Bishop Joseph Seoka, the President of the South African Council of Churches, will be the main speaker at the launch of a new book on the Marikana Massacre this Thursday. Seoka, a key witness at the Marikana Inquiry, says Lonmin's failure to negotiate with the strikers was as a primary cause of the tragedy and he ridiculed police explanations that focus on sangomas and muti.
The book, Marikana: A View from the Mountain and a Case to Answer, is authored by UJ professor Peter Alexander, the South African Research in Social Change, and a team of researchers that includes Thapelo Lekowa, Botsang Mmope, Luke Sinwell and Bongani Xeswi.
The launch will be facilitated by Prof. Adam Habib, UJ's deputy vice-chancellor for research.
The event will also be addressed by one of the leaders of the Marikana strike and by the authors.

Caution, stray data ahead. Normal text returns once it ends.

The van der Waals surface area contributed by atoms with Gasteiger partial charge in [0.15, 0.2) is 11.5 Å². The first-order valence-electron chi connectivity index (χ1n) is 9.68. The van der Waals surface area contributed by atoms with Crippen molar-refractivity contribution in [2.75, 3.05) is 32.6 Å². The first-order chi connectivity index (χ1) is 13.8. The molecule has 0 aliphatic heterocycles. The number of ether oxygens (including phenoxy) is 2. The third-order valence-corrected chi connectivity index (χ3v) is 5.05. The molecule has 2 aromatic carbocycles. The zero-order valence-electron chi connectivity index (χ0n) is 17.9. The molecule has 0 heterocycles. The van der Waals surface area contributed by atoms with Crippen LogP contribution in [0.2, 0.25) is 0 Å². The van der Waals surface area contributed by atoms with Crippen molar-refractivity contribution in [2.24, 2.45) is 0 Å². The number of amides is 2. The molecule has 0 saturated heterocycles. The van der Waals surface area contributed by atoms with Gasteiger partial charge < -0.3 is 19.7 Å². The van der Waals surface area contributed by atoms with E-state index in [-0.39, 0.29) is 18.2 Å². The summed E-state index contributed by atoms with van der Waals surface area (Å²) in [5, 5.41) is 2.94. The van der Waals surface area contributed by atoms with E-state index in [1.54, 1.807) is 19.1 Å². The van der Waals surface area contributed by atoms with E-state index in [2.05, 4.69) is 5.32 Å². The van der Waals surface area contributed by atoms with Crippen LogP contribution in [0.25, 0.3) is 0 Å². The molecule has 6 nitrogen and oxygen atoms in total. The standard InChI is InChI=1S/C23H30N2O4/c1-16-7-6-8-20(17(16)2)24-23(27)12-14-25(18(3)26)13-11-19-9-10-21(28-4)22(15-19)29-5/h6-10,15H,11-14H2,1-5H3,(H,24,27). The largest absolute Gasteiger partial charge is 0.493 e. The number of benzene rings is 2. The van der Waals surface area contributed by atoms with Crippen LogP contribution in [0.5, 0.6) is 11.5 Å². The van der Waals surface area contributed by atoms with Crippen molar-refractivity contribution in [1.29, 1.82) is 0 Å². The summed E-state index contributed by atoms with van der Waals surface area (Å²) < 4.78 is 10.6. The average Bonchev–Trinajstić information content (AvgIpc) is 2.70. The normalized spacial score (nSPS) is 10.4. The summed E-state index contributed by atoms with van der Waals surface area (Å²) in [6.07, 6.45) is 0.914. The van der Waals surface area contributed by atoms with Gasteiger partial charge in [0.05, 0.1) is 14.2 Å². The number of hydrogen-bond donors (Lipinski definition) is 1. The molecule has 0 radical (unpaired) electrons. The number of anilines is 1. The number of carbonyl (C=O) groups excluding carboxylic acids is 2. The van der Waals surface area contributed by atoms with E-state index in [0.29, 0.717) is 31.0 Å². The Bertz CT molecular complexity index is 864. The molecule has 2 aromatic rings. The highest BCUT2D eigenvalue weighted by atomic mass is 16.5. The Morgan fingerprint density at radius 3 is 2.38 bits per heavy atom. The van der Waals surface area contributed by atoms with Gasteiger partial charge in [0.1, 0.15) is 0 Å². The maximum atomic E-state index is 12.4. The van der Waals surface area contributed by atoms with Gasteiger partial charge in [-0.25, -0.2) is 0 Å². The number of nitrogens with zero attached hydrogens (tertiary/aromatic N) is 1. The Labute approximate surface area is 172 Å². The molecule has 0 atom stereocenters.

The heart of the book is a series of interviews with strikers, most of them recorded on 'the mountain' close to where 34 of their comrades were killed on 16 August. Prof. Jane Duncan, chair of Media and Information Studies at Rhodes University says: 'The book provides a bottom-up account of the Marikana story, to correct an imbalance in many official and media accounts that privilege the viewpoints of governments and business, at the expense of workers.' Prof. John Saul, the Canadian political scientist, one of the world's top experts on liberation struggle in Southern Africa, comments that the book is: 'well written, extremely scrupulous in its research and forceful in its argument'.
Despite the relevance of the book for the work of the inquiry, and although it is based on academic research by a team lead by one of the country's top social scientists, the Farlam Commission refused to receive a copy, arguing that to do so 'may create a perception of bias on the part of the commission'. Alexander comments: 'The launch will provide an opportunity for the media and the public to join a discussion about the Marikana book the Marikana Commission does not want to consider'.